Some things you can never forget
It’s funny — strange, weird — how memory works. Or doesn’t.
I have a few very clear memories of some events that took place in my life when I was younger than 3 years old. Although brief, the memories are sharp.
One memory in particular comes to mind. I’m riding my red and white tricycle in front of our house in Burnsville, in Northeast Mississippi. I can see the hard rubber front tire running over bits of gravel and dirt next to the edge of the pavement near our mailbox and can hear the crunch it makes.
The memory is very brief, but so crystal clear.
I have no idea why I remember that.
In contrast, almost every day my wife asks me what I ate for breakfast. Very rarely can I recall what I ate, even though it’s usually been just a couple of hours since the first meal of the day.
I can understand recalling “traumatic” or life-changing events and not being able to remember mundane ones. But there was certainly nothing traumatic about that trike memory.
A “traumatic” memory from my early childhood involves a woman our family knew coming to our front door wearing a Halloween mask. I can see a masked face at the window, my dad on the couch, my brother playing with me on the floor and Mom telling me everything was OK as I stomped my feet and screamed. Then there’s a snippet of the woman sans mask sitting there talking to my parents.
Another “traumatic” memory is one of my dropping the piece of toast with peanut butter on it my mom had just handed me. It landed face down.
Don’t judge. It was a tough memory. No doubt there were tears shed.
I can remember the combination for one of the locks I used on my high school locker — 10 right, 18 left, 32 right. I can remember my phone number from when I lived in New Orleans — 504-256-4673.
But I can’t prove or verify any of those memories. What if I’m remembering the combination or phone number incorrectly? How would I know? Who would verify that?
Who would care?
I remember bits of Sept. 8 and 9, 1979, with remarkable clarity. The 8th was a Saturday, and I was at the home of one of my best friends, Jeff. I remember I was chasing him around the yard and as we got to the gate in the fence around their backyard pool, Jeff whirled to face me and said, “You know you’re not going to heaven just because your parents are, right?”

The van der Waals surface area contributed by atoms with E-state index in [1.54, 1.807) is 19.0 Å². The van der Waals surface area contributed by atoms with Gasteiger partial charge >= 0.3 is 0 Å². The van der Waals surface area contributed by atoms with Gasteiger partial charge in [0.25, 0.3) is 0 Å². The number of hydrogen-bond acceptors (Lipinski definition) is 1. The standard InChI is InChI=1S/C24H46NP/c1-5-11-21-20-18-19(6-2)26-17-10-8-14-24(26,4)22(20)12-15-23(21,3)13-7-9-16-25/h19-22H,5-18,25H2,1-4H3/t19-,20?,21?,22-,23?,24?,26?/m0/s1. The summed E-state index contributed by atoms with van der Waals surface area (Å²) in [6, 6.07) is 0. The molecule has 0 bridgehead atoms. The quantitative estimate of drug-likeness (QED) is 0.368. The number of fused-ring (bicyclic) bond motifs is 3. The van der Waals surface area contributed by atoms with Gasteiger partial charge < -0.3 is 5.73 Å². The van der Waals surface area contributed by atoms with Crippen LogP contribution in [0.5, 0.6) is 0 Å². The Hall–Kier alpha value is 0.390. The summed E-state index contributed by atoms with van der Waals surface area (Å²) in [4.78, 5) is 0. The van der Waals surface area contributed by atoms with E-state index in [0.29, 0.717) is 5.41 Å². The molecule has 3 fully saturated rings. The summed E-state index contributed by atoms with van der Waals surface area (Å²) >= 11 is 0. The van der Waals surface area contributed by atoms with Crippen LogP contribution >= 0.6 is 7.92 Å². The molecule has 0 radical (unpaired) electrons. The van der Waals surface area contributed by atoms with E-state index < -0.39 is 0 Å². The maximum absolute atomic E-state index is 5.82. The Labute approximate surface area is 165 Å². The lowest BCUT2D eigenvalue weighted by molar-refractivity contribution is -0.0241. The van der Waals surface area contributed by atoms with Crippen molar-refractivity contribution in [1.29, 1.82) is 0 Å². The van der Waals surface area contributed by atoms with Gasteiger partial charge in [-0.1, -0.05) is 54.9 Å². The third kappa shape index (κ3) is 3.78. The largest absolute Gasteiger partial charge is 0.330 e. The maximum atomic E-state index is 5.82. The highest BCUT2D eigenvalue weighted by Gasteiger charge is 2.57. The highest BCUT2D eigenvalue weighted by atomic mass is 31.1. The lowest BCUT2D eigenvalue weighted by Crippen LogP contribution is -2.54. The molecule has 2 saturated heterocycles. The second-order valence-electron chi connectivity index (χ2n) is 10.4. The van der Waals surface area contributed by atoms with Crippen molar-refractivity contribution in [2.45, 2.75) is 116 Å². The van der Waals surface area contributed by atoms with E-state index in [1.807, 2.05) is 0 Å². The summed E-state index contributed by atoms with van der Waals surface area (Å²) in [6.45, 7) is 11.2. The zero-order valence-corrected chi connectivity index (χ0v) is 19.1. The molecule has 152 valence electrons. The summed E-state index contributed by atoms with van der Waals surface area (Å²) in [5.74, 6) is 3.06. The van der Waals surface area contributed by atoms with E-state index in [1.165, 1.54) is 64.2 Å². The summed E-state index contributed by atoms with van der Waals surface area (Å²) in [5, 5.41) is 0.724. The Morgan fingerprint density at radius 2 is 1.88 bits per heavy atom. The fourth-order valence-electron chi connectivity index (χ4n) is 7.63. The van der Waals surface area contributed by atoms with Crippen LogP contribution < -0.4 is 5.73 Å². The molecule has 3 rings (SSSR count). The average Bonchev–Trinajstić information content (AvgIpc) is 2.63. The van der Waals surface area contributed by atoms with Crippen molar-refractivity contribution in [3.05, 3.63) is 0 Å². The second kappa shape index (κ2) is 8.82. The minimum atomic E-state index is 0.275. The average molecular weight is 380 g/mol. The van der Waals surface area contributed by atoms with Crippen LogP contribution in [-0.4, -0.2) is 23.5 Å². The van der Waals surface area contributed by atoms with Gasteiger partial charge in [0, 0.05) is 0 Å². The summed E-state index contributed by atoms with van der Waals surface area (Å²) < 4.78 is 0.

Then he spun around and ran off. Stunned, I just stood there. What an underhanded way to win at tag.
But his words stung and I began to consider the sacrifice of Jesus like I never had before. Every question I had asked my parents or teachers about salvation and God’s mercy and grace flooded my thoughts the rest of that day and into the next. I remember I had a hard time sleeping.
A few years ago I mentioned the day to Jeff. He had no recollection of it.
The next day, Sunday, was a difficult one for me. I don’t remember the Sunday school lesson, but I remember my teacher asking if I was OK. I don’t recall anything my dad, the pastor, said from the pulpit, but I can remember how the pew back felt in my hands as I gripped it tightly and said I’d do something about it that night if I still felt like I needed salvation.
That night, Dad couldn’t talk fast enough. I wanted the service to be over and I wanted to walk that aisle and tell him that I wanted to be saved, to have a right relationship with God. When the time finally came, I practically ran on what felt like cushions of air down the aisle. Through my tears, Dad was able to make out what I wanted — what I needed — and led me to faith in Jesus as my Savior. Now that was a life-changing event.
I’ll never forget what Jesus did for me that day, and all he has done for me since.
Some things you just can’t forget.
Now … did I eat breakfast?
Brett Campbell can be reached at email@example.com.
In a recent column, I wrote about the major time in Mississippi history that an obscure Mississippi constitutional relic from... read more